Guards Marshall Harris III (4.5 ppg, 2.5 apg), Ashton Moore (7.4 ppg) and Lawrence Miller (6.2 ppg) were all in the mix as freshmen last season. The same goes for forwards C.J. Bray (4.3 ppg, 3.5 rpg) and P.J. Horgan (1.8 ppg, 1.8 rpg).

Harris is back after playing primarily at the point guard slot. The 6-1 sophomore averaged about 19 minutes per night and started 11 games.

Driesell is hopeful Harris expands his leadership role on a team lacking upperclassmen.

"Marshall Harris played quite a bit of point guard for us, and he is really conscious of that leadership role that comes with playing point guard," Driesell said. "He wants to be a leader, and I expect that he will give us some of that leadership."

Developing consistency will be the main goal for Moore, a 6-0 guard who poured in 30 points in a win over Virginia-Wise yet failed to average double figures.

"He has the ability to score, he just petered out at the end, but that's typical for a freshman," Driesell said. "I think he'll be able to score some baskets for us."

On a team that struggled to shoot from the outside, Miller provided the Bulldogs with a deep threat. The 6-1 guard connected on nearly 42 percent of his 3-point attempts, a percentage that ranked third in the league.

With a 6-7, 249-pound frame, Bray brings a world of potential to the court. Driesell noted that the forward made progress over the summer and should be primed to increase his scoring output.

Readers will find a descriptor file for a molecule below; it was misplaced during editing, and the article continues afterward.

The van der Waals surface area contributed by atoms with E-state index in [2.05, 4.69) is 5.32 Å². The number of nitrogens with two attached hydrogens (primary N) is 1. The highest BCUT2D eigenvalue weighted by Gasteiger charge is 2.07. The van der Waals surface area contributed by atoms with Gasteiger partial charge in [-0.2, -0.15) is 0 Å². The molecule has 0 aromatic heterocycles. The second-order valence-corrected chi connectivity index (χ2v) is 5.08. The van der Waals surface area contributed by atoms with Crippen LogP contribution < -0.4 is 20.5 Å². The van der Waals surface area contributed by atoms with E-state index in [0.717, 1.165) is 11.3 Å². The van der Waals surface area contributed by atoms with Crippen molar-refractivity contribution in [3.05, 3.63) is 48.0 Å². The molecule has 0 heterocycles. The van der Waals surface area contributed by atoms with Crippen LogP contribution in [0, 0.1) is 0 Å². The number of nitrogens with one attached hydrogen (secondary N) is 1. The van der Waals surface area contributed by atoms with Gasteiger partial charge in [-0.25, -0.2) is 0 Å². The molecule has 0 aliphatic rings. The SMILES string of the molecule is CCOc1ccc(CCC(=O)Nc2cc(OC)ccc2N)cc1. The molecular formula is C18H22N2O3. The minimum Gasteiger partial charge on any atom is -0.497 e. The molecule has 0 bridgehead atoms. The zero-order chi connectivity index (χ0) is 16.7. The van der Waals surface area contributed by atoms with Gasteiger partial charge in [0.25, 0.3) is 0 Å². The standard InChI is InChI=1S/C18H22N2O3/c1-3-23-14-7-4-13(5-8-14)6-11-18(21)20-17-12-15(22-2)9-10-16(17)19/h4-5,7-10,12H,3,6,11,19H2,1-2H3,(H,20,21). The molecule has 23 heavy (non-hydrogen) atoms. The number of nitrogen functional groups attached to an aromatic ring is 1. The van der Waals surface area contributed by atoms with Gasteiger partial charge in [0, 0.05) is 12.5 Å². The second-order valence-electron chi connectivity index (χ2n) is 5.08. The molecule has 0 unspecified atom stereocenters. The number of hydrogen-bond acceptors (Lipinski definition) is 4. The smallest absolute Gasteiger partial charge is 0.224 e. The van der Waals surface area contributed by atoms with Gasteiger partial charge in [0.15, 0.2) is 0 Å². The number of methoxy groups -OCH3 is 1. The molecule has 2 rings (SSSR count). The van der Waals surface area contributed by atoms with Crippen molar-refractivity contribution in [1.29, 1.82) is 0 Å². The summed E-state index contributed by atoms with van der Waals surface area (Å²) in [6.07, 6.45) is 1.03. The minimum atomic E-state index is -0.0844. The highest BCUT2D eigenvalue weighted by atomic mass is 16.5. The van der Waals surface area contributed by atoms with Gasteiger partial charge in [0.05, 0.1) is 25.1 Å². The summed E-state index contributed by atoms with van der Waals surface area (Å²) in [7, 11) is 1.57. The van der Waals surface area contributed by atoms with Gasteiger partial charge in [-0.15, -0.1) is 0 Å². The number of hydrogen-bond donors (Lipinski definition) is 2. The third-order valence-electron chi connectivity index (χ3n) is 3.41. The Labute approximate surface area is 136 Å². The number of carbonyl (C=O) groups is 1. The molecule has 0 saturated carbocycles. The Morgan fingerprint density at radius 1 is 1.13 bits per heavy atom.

The 6-8 Horgan gained some experience last season and will have the opportunity to expend his role this year.

Matt Van Scyoc (6-6, 210), Janeil Jenkins (5-10, 175) and Raemond Robinson (6-3, 190) are all freshmen looking to break into the lineup this season. As knobs, it will be an uphill fight, but Driesell sees some potential in the class, especially in Van Scyoc.

"One of the reasons we signed him is we thought he could put the ball in the hole as a freshman," Driesell said.






Being the son of the legendary coach Lefty Driesell has its benefits when you decide to enter the profession.

But for all the valuable basketball lessons Chuck Driesell picked up from his father, the experiences he gained while serving for three years in the Navy might make him the right man at the right time for The Citadel.

With so many of his players adjusting to life inside the walls of a service academy last season, Driesell's military background gave him some insight into the adjustments his freshmen were going through.

"Until they get here, you're not sure exactly how they're going to deal with it," Driesell said. "What I brought to the table was helping young men get through that, knowing what I had seen at the Naval Academy, what we went up against and struggled with.

"I felt like I had a feel for helping them through it."

Moving forward, the immediate goal is progress. Barring a miraculous leap forward by the sophomore class, The Citadel won't be competing for a conference title this season.

But the Bulldogs must take a step forward, and despite the scoring struggles of a year ago, Driesell believes that starts by improving on the defensive end of the floor.

"We're going to have to play much better defense and we're going to have to rebound the ball better," Driesell said. "The offense -- that will get better."

For the most comprehensive previews available on all 335 Division I teams, order the "Bible" of college basketball, the 2012-13 Blue Ribbon College Basketball Yearbook, at www.blueribbonyearbookonline.com or call 1-877-807-4857.